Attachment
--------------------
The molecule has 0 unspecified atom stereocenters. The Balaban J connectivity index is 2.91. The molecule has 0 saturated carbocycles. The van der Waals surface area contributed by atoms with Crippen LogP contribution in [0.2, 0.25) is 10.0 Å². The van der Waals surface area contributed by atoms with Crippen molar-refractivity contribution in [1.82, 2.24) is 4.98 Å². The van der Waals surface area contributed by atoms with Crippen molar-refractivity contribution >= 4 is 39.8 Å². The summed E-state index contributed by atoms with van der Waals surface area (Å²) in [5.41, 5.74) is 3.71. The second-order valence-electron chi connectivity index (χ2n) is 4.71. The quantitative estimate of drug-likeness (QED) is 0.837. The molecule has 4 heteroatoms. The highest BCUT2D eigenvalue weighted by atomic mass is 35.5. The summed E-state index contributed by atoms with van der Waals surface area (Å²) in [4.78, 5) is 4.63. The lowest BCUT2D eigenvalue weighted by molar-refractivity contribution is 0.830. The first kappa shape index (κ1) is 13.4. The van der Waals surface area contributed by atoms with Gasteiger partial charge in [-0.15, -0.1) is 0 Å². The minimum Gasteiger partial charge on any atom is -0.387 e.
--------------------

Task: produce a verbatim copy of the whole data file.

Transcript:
The molecule has 0 unspecified atom stereocenters. The Balaban J connectivity index is 2.91. The molecule has 0 saturated carbocycles. The van der Waals surface area contributed by atoms with Crippen LogP contribution in [0.2, 0.25) is 10.0 Å². The van der Waals surface area contributed by atoms with Crippen molar-refractivity contribution in [1.82, 2.24) is 4.98 Å². The van der Waals surface area contributed by atoms with Crippen molar-refractivity contribution >= 4 is 39.8 Å². The summed E-state index contributed by atoms with van der Waals surface area (Å²) in [5.41, 5.74) is 3.71. The second-order valence-electron chi connectivity index (χ2n) is 4.71. The quantitative estimate of drug-likeness (QED) is 0.837. The molecule has 4 heteroatoms. The highest BCUT2D eigenvalue weighted by atomic mass is 35.5. The summed E-state index contributed by atoms with van der Waals surface area (Å²) in [4.78, 5) is 4.63. The lowest BCUT2D eigenvalue weighted by molar-refractivity contribution is 0.830. The first kappa shape index (κ1) is 13.4. The van der Waals surface area contributed by atoms with Gasteiger partial charge in [-0.15, -0.1) is 0 Å². The minimum Gasteiger partial charge on any atom is -0.387 e.